“The last time we opened this lectionary, it was the 12th Sunday in Ordinary Times,” announced Father Jaromir Michalak, pastor of St. Catherine of Siena Parish, Clayton, at this weekend’s liturgy.
In this past June’s sweltering heat wave, the church’s air conditioning system died. After a couple of heat-related health incidents, the doors were closed and parishioners were invited to worship at Nativity Parish, Franklinville. This weekend’s re-opening of St. Catherine’s Church was a welcomed event, and gratitude was expressed for the dedication and perseverance of the team who oversaw the installation of a new air conditioning and heating system.
Across the Diocese of Camden, the past 12 months have not been ordinary times. The extreme weather conditions have tested faith as parish resources and resourcefulness are stretched to undo the damage from felled trees, flooded basements, and heavy snows.
At St. Catherine’s, it wasn’t just the heat of summer. Spring brought flooded basements in the church and rectory. Winter dumped snow; removing it added another expense.
June was a tough month for Assumption Parish, Atco. Father Tom Barcellona, pastor, said that, even though the destructive winds that tore through the parish grounds were not declared a tornado by the National Weather Service, the damage was staggering. He counted 47 downed trees and a light pole that crashed down on a statue of St. Joseph. Fortunately, no buildings suffered structural damage from that storm. Still, the cost of tree removal was a huge expense, adding to the burden of extra fees for snow removal and high utilities.
There was structural damage during that same storm when a tree toppled on a parish building at St. Rose of Lima, Newfield. The house, formerly the convent, was set up for use by Notre Dame Regional School’s Pre-Kindergarten classes. In the storm, the chimney was knocked off its base and a dormer and part of the roof were damaged, explained school principal Mary Alimenti. The three-year olds will now be attending classes in the main building of Notre Dame’s Newfield campus.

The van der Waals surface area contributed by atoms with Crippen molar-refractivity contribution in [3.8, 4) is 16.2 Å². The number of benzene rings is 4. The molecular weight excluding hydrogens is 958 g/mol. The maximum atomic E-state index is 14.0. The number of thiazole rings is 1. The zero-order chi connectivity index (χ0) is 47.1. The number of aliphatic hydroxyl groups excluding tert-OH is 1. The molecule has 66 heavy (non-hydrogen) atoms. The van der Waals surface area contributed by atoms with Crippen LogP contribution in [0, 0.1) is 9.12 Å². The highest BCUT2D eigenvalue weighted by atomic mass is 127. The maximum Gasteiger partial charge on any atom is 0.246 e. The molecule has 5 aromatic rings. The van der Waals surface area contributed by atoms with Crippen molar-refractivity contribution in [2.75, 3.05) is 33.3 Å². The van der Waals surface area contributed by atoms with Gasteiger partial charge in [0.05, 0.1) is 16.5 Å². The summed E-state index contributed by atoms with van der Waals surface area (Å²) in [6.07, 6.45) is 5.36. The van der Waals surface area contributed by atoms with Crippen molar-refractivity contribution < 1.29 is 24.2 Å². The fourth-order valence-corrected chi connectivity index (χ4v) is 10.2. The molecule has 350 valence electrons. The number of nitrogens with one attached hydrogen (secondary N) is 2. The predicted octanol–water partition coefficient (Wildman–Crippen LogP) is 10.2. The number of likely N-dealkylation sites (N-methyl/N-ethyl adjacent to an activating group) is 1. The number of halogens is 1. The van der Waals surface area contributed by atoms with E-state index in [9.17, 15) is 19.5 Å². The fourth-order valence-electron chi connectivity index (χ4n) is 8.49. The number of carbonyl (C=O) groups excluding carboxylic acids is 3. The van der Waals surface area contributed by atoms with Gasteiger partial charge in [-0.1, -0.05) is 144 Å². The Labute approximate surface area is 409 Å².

Cumberland County was caught in the grips of that summer storm as well. Father Bill Pierce, pastor of St. John Bosco, Millville, agreed that it was rough going with high winds and an extended power outage. This hit after the weekend’s schedule of Masses. But the timing wasn’t so lucky during winter snowstorms. St. John Bosco Parish, like many other parishes through the diocese, adjusted Mass schedules and parish activities, encouraging people to stay home and stay safe until roads and parking lots were cleared.
From Our Lady Star of the Sea, Cape May, to Our Lady Queen of Peace, Williamstown, there were a few handfuls of people at the weekend’s liturgies during the thick of the snowstorms. And there were teams of dedicated volunteers that showed up to shovel sidewalks and keep paths ice-free. It was a long winter, said Ron Fralick, plant manager at St. Mary Magdalen, Millville, as he recalled shoveling mounds of heavy snow from the flat roof of the church sacristy. “But we were lucky,” he said, explaining that this year’s weather damage was minimal at the Cumberland County parish and school.
Father Pierce said that he witnessed real generosity as parishioners pitched in to keep the grounds cleared and safe. But the real hurdle comes in recouping the money that usually comes in the weekly collection. “Many parishioners did come in the next weekend with their missed envelope offerings,” said Father Pierce. “But that usually amounts to less than half of the normal collection.”
As in many parishes, that becomes a real burden to the budget. Especially during the wild weather conditions that blew over the Camden Diocese this year.
Father Pierce illustrated the point: in the heat waves of this summer, one recent electric bill to St. John Bosco was a thousand dollars more than a bill from last summer.
Many parishes have had to add second collections or other fundraisers to help offset the costs of this year’s extreme weather conditions.
But that hasn’t seemed to dampen the spirit of the faithful throughout the diocese. “I cannot tell you how generous our families have been,” said Alimenti. She said that, thanks to volunteers, damaged gutters were repaired. Aluminum car ports were set up in the pre-school play yards. Pool umbrellas provided shade for summer camp activities. “I can’t tell you how much money, time and labor has been donated,” Alimenti said.
These kinds of stories might not show up on AccuWeather, but they certainly help parish and school communities weather the storms.